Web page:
Publisher: The University of North Carolina Press
ISBN: 9780807826829
Format: PDF
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Grasso explores the ways in which black and white 19th-century women writers define, express, and dramatize anger. Offering close readings of works by Lydia Maria Child, Maria W. Stewart, Fanny Fern, and Harriet Wilson, she shows how women used an aesthetic of discontent to address such complex social and political issues as slavery, industrialization, imperialism, and race relations.

Hidden Figures

Author: Margot Lee Shetterly
Publisher: HarperCollins
ISBN: 0062363611
Format: PDF, Docs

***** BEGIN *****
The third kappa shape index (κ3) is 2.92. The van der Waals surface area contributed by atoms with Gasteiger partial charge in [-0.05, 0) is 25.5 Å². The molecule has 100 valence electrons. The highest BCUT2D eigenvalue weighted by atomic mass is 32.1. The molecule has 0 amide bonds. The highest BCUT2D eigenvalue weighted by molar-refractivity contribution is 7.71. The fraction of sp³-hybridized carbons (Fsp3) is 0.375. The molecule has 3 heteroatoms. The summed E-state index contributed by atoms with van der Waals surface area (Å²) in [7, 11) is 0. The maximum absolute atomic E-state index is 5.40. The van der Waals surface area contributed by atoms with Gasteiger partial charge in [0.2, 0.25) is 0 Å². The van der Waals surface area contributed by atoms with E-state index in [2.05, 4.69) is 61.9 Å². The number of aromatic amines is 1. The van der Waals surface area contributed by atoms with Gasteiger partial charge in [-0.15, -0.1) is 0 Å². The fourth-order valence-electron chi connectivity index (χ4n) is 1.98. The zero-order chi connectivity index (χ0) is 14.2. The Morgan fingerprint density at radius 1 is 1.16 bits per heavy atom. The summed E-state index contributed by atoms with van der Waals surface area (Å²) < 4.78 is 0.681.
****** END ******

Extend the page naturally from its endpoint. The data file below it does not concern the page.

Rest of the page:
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The #1 New York Times bestseller The phenomenal true story of the black female mathematicians at NASA whose calculations helped fuel some of America’s greatest achievements in space. Soon to be a major motion picture starring Taraji P. Henson, Octavia Spencer, Janelle Monae, Kirsten Dunst, and Kevin Costner. Before John Glenn orbited the earth, or Neil Armstrong walked on the moon, a group of dedicated female mathematicians known as “human computers” used pencils, slide rules and adding machines to calculate the numbers that would launch rockets, and astronauts, into space. Among these problem-solvers were a group of exceptionally talented African American women, some of the brightest minds of their generation. Originally relegated to teaching math in the South’s segregated public schools, they were called into service during the labor shortages of World War II, when America’s aeronautics industry was in dire need of anyone who had the right stuff. Suddenly, these overlooked math whizzes had a shot at jobs worthy of their skills, and they answered Uncle Sam’s call, moving to Hampton, Virginia and the fascinating, high-energy world of the Langley Memorial Aeronautical Laboratory. Even as Virginia’s Jim Crow laws required them to be segregated from their white counterparts, the women of Langley’s all-black “West Computing” group helped America achieve one of the things it desired most: a decisive victory over the Soviet Union in the Cold War, and complete domination of the heavens. Starting in World War II and moving through to the Cold War, the Civil Rights Movement and the Space Race, Hidden Figures follows the interwoven accounts of Dorothy Vaughan, Mary Jackson, Katherine Johnson and Christine Darden, four African American women who participated in some of NASA’s greatest successes. It chronicles their careers over nearly three decades they faced challenges, forged alliances and used their intellect to change their own lives, and their country’s future.